In 1871, on January 3rd, Fr. Kuriakose Elias Chavara, after a short but painful illness, passed away at Koonammavu preserving his baptismal innocence unto death. He was buried at St. Philominas Church first later his mortal remains were transferred from Koonammavu to Mannanam in 1889 and has been reinterred in St. Josephs Monastery Church at Mannanam. The diocesan process for his beatification was inaugurated by the Archbishop of Changanassery on 3 January 1958 on the request of the late Fr. Maurus CMI, the then Prior General. The Congregation for the Causes of Saints, after having scrutinised the writings of the Servant of God and other relevant documents, formally introduced the cause on 15 March 1980. On 7 April 1984, Pope John Paul II solemnly recognized the heroic virtues of the Servant of God and elevated him to the status of Venerable. On 8 February 1986, during his historic visit to Kottayam, Kerala, Pope John Paul II raised Venerable Kuriakose Elias Chavara to the honours of the altar declaring him ‘Blessed’.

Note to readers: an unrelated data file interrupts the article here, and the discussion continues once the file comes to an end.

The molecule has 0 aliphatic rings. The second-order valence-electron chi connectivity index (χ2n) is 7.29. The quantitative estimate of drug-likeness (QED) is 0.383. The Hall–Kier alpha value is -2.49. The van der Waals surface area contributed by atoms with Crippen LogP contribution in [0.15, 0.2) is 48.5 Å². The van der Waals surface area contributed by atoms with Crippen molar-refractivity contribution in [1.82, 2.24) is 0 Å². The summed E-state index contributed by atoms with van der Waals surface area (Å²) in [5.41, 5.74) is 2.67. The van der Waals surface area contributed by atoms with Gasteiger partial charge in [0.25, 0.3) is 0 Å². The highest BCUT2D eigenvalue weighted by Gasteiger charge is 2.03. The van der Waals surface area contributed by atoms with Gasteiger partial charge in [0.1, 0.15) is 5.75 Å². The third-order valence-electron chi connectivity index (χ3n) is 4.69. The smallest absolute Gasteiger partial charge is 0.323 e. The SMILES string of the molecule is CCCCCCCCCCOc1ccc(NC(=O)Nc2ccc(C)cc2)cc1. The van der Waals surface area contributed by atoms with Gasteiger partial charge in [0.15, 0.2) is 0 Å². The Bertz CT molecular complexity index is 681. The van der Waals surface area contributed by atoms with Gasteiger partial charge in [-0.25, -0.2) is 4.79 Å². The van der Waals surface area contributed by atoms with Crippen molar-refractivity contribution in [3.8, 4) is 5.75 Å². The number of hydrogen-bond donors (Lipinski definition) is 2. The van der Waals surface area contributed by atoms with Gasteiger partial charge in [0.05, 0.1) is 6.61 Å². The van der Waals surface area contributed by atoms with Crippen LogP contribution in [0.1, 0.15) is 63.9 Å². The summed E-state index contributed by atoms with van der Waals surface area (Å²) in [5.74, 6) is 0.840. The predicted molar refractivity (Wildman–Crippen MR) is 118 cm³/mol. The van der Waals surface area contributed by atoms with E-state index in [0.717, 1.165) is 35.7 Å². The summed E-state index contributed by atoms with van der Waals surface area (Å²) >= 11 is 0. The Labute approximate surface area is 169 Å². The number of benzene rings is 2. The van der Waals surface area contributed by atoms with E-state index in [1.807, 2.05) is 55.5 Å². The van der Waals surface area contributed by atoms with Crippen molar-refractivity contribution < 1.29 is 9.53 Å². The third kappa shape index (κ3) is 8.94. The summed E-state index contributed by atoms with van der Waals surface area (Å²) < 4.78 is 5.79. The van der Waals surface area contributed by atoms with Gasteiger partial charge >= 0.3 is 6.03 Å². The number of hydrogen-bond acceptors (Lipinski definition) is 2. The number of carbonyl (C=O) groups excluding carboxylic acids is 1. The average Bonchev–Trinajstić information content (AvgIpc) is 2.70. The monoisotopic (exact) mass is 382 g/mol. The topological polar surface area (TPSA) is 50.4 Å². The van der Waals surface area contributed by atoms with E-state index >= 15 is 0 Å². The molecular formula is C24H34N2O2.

On 18 March, 2014 Pope Francis approved the miracle by signing the Decree prepared by the Assembly of plenary of Cardinals. On 12 June, 2014 Pope Francis announced the date of Canonization during the celebration of the Public Consistory at the Vatican on 23 November, 2014. Pope Francis registered Blessed Kuriakose Elias Chavara in the Book of Saints of the Universal Church on 23 November, 2014.